August 11, 2015

How to Implement Optimizely and HubSpot for A/B Split Testing

4 min read

Written by: Guido Bartolacci  |  Share:


Quantitative data speaks for itself. In a world where conversion rates are king, the ability to test hypotheses and strive for continuous improvement is an invaluable tool. However, finding the right technology stack to run these tests can often present its challenges. For example, HubSpot's A/B testing is exclusive to their Enterprise level portals–in some cases we’ll help customers use Optimizely to implement experiments instead.

In today’s post, we’re going to take a deep dive into the implementation of an Optimizely test on a HubSpot COS website.

Laying the foundation with Optimizely and HubSpot for A/B split testing

Our example:

To walk you through how to effectively conduct a split test, we'll use an example of how we used this technique on our own website. We wanted to swap out a panel of CTAs at the bottom of our homepage with an interactive form for potential leads to complete.

When dealing with vanilla HTML and CSS, setting up a basic A/B test with Optimizely is fairly straightforward. However, because the content we wanted to test relied on a HubSpot Form embed code utilizing Javascript, implementation became more challenging due to the fact that Optimizely uses its own JS to swap out A/B variations and doesn’t work well with scripts placed inside test variations. Working around this problem became the crux of our implementation, as we detail below.

This is our control:


This is the test variation:


Creating your experiment in Optimizely

First, you set up your experiment, including the URL of the page you wish to target. Once complete, the experiment editor will load, which is where the bulk of your work will occur. The editor main panel offers the ability to start and stop an experiment, add and save variations, and view a preview of what a variation will look like in comparison to the original page content.

Access our webinar on the methods and merit of conversion rate optimization to  learn the ins and outs of effective conversion optimization strategy.


To target the portion of content you are interested in testing, simply hover your mouse over the content area until the right space is selected. As you hover over sections of the page, Optimizely simply adds a visible border to whatever element of the HTML DOM you have hovered over.

Selecting our test area was as easy as this:


Once the proper element is selected, a number of options appear in a pop-up menu to the right of the screen. Clicking on “Edit Element,” a smaller menu will appear:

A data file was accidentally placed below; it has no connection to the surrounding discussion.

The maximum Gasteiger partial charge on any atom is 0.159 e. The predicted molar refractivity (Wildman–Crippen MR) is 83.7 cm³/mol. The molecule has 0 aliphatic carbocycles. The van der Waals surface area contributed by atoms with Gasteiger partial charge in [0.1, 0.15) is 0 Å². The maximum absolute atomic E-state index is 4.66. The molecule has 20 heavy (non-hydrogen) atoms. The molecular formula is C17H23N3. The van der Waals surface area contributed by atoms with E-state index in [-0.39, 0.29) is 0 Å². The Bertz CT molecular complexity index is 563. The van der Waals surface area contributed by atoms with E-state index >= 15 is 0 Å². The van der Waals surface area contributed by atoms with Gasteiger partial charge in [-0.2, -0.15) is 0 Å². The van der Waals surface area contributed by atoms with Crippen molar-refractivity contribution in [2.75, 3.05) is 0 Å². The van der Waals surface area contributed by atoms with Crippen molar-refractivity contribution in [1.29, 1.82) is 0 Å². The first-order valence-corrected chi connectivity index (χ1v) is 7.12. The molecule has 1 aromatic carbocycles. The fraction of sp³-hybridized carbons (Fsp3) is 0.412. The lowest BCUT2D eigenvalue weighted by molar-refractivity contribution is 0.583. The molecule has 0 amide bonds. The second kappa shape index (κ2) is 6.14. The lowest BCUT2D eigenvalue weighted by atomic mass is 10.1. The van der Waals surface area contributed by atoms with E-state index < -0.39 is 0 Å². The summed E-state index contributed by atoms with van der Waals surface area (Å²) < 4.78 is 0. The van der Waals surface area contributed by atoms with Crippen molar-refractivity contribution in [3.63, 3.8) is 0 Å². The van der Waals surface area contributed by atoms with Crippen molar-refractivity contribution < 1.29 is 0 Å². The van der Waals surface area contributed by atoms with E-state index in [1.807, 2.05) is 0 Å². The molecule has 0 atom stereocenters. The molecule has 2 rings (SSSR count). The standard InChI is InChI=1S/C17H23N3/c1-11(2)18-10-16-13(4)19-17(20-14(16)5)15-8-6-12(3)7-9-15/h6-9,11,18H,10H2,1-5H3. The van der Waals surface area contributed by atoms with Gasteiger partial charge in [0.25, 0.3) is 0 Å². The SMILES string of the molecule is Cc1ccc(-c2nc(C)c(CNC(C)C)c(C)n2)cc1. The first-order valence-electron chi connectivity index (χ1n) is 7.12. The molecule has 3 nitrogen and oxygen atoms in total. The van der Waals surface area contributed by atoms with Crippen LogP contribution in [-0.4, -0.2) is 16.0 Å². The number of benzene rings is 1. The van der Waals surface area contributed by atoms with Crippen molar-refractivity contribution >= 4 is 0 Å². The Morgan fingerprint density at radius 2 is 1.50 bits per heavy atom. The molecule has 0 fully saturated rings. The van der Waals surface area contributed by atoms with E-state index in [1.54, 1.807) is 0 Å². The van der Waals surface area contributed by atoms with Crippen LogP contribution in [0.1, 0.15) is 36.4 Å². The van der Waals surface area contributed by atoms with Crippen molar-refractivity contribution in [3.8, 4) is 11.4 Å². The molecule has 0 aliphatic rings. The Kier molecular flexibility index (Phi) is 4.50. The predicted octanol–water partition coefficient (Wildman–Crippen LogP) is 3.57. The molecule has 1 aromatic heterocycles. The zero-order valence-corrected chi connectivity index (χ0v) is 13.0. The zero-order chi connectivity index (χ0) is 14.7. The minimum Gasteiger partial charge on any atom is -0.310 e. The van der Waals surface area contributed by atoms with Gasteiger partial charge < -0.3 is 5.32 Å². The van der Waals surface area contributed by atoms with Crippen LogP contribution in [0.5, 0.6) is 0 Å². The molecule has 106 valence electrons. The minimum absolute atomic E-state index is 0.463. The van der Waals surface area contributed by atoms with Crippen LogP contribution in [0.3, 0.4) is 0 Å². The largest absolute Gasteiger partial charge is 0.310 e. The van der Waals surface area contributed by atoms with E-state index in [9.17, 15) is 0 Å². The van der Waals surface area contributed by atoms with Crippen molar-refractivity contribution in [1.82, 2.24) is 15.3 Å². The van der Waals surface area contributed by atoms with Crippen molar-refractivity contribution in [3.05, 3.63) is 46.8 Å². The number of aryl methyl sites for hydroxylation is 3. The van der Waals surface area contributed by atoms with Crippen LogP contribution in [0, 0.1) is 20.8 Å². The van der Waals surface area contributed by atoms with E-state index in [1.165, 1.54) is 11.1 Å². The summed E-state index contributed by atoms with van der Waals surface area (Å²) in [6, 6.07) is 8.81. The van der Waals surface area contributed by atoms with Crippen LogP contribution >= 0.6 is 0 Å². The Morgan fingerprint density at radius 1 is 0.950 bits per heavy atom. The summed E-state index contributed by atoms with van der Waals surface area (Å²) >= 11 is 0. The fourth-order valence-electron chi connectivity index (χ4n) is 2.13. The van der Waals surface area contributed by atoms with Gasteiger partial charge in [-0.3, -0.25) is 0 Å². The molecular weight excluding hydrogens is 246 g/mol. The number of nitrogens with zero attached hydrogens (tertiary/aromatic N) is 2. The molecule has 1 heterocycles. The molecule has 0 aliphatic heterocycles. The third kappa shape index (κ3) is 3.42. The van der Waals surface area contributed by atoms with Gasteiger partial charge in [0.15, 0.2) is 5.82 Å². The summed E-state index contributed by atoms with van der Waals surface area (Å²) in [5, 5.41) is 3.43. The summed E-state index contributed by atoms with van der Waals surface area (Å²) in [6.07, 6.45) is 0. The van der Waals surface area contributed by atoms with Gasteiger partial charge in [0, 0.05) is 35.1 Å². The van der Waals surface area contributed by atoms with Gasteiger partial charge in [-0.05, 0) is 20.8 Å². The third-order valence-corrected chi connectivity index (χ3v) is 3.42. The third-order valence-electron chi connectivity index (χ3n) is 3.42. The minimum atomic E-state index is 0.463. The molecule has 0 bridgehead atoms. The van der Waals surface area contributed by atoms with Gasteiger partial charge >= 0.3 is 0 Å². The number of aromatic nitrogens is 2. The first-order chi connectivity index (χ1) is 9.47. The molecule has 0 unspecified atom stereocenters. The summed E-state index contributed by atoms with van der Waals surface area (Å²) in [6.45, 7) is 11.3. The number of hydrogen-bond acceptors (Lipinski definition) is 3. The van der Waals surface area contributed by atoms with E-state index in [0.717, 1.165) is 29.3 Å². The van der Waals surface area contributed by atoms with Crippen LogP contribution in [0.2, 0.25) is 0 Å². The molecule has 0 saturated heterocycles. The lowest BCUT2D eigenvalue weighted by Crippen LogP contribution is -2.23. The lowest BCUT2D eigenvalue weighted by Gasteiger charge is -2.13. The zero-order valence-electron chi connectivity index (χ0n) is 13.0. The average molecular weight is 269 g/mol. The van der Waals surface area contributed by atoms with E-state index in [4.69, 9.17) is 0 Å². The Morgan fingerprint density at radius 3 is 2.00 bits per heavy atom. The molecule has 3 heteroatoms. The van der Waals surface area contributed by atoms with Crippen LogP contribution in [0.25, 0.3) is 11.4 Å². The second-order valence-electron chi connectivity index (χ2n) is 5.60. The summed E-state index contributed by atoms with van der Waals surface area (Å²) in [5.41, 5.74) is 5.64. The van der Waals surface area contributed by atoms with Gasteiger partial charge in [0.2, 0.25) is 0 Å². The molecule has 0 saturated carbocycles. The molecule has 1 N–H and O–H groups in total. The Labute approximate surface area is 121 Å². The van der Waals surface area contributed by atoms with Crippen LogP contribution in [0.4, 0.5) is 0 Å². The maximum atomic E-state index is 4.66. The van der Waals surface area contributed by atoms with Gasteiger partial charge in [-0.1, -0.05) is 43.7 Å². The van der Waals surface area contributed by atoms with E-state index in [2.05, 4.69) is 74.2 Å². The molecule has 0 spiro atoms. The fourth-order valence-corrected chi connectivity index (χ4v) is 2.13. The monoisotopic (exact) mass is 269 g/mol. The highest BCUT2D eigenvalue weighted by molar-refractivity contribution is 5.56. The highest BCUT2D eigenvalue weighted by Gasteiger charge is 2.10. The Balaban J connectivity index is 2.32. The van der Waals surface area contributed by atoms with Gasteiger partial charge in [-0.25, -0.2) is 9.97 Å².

Select “Edit HTML” to trigger an input box where you will paste in the HTML for the variation you wish to test:


Now, if the code you were going to enter was for, say, a hardcoded form, you would simply cut-and-paste everything in between your “<form>…</form>” tags, and call it a day. But, if your form or content is dynamically generated with Javascript—like ours was—you will need to employ a bit of a work-around to get the job done.

Leveraging HubSpot content in experiment

Let’s take a sideways step in the development process for a moment and go to the creation of the content you’ll be testing.

Regardless of whether you’re working in the HubSpot COS (like we are), utilizing another CMS, or even raw HTML/CSS/JS, you will obviously need to create the HTML content and styling for your live page before you can start testing it in Optimizely.

What we did was create a form module in the COS and place it on the page template in the Design Manager, and then set its display property to “none” in the CSS. This allowed us to develop out the target content on the live site through the browser’s element inspector by simply changing the display to “block,” and without disrupting the experience of visitors to the site.

In the Design Manager, open up the target page template and place the form or module either above or below the content you want to replace.


In the case of the HubSpot COS, to get the HTML for input into Optimizely, we were able to copy over the whole DOM tree from the generated HubSpot form into a text editor and make any needed revisions before uploading to Optimizely. We did this by selecting the correct div in the inspector DOM tree, right-clicking and selecting copy:


That code was pasted into a text editor and came out looking like this:


Included in the generated code was some JavaScript wrapped up in “<script>...</script>” tags, which is a no-go for Optimizely, since Optimizely works by wrapping the submitted HTML in JavaScript of its own.

However, the script was essential for running the form on our site. The solution was to strip the script out of the HTML before putting it in Optimizely, place it in its own file, and attach that file to the head of our target page, like so:


Once our CSS had been set, the JavaScript stripped from the HTML and placed in its own file, and the HTML replaced in the selected content area in Optimizely, starting the experiment was as easy as clicking “Start Experiment” in the upper-right corner of the Optimizely editor. Voila, let the A/B testing begin!

Access Our Webinar The Methods, Metrics and Merits Behind Conversion Optimization

Topics: Reporting & ROI, Lead Generation, Website Strategy

About The Author

Guido is a Demand Generation Marketer for New Breed. He specializes in running in-depth demand generation programs internally while assisting account managers in running them for our clients.

Ready to transform your current marketing + sales teams?  Request a free assessment and get started today. Free Consultation